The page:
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'Shelter Student' Crisis

Ohanian Comment: One can only wonder at school officials' denying this surge in homeless children.

But school officials will follow Bill Gate's orders and make sure teachers are evaluated by these students' test scores.

The first order of business in new government stimulus money should be to make sure everybody has a home.

By Yoav Gonen, Doug Montero, & Jennifer Bain

The number of homeless students in city public schools has quadrupled since the economy tanked in 2008 -- weighing down an already overburdened system with an additional 30,000 kids lacking permanent homes, The Post has learned.

The shocking Department of Education data put the number of kids without fixed shelter at 42,980 as of October 2010 -- while state data show those numbers to be even higher.

The count was at 10,209 in October 2008.

Education officials said the numbers have skyrocketed not just because of the struggling economy, but also due to better reporting -- which has resulted in increased federal funding -- and better coordination with agencies like the Department of Homeless Services.

Some critics say the city's policies are equally to blame for the spike.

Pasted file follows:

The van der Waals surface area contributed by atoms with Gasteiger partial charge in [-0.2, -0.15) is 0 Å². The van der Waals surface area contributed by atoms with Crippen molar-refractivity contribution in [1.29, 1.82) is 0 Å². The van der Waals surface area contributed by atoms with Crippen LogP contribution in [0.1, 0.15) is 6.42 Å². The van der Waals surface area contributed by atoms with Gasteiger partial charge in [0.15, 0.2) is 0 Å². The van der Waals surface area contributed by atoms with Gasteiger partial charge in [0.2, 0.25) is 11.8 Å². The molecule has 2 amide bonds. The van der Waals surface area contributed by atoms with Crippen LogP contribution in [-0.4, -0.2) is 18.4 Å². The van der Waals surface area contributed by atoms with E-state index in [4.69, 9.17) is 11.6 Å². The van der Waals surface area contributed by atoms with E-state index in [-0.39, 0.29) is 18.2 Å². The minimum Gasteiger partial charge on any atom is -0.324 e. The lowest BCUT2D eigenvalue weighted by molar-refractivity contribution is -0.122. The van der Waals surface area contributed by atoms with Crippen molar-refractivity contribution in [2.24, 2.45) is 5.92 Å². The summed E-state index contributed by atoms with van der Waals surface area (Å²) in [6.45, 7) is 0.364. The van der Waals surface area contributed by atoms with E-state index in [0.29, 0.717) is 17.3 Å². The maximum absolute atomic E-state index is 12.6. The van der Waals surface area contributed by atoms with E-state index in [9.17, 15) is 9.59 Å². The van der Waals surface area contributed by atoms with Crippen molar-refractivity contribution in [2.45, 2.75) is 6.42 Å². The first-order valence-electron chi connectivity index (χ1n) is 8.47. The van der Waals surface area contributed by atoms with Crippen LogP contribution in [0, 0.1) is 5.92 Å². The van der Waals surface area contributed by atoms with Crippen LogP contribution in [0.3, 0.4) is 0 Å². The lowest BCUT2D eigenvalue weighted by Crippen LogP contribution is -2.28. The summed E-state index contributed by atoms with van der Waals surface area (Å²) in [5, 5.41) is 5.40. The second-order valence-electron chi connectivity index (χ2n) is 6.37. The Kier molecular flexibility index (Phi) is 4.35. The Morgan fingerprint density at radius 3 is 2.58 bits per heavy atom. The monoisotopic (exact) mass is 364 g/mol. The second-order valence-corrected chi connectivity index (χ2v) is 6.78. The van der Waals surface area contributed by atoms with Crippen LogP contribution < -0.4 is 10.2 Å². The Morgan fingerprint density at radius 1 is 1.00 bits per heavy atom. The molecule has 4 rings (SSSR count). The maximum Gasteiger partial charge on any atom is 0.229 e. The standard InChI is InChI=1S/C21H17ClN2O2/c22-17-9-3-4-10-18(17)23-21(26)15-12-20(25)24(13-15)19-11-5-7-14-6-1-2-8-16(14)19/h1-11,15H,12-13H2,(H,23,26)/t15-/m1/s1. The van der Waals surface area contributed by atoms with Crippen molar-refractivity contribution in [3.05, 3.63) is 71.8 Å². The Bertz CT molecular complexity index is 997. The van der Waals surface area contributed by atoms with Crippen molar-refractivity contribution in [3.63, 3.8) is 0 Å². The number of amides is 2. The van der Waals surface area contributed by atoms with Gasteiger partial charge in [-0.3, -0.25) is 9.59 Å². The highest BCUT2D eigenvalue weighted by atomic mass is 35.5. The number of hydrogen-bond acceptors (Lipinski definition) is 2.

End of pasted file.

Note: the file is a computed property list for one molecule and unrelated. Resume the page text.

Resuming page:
"This speaks fundamentally to the failures of the administration's approach to the problem of homelessness," said Patrick Markee, senior policy analyst at the Coalition for the Homeless.

"This administration has failed to recognize what 30 years of research and experience taught us -- that it's a housing-affordability problem."

The DOE's figures are required by federal law to count not just kids living in shelters, but those living in multiple-family households or motels, or awaiting placement in foster care.

The surge has walloped some schools more than others -- with Brooklyn's Fort Hamilton HS and New Utrecht HS each seeing their populations of homeless kids more than double from 2009 to 2010.

DOE officials said every school is responsible for creating a plan to address the needs of kids in temporary housing, and that they are each provided a liaison to help coordinate services from other agencies.

DHS officials said that, contrary to the reported school surge, they've seen the number of children living in city shelters flatline since 2008.

Additional reporting by Reuven Fenton

— Yoav Gonen, Doug Montero, & Jennifer Bain
New York Post





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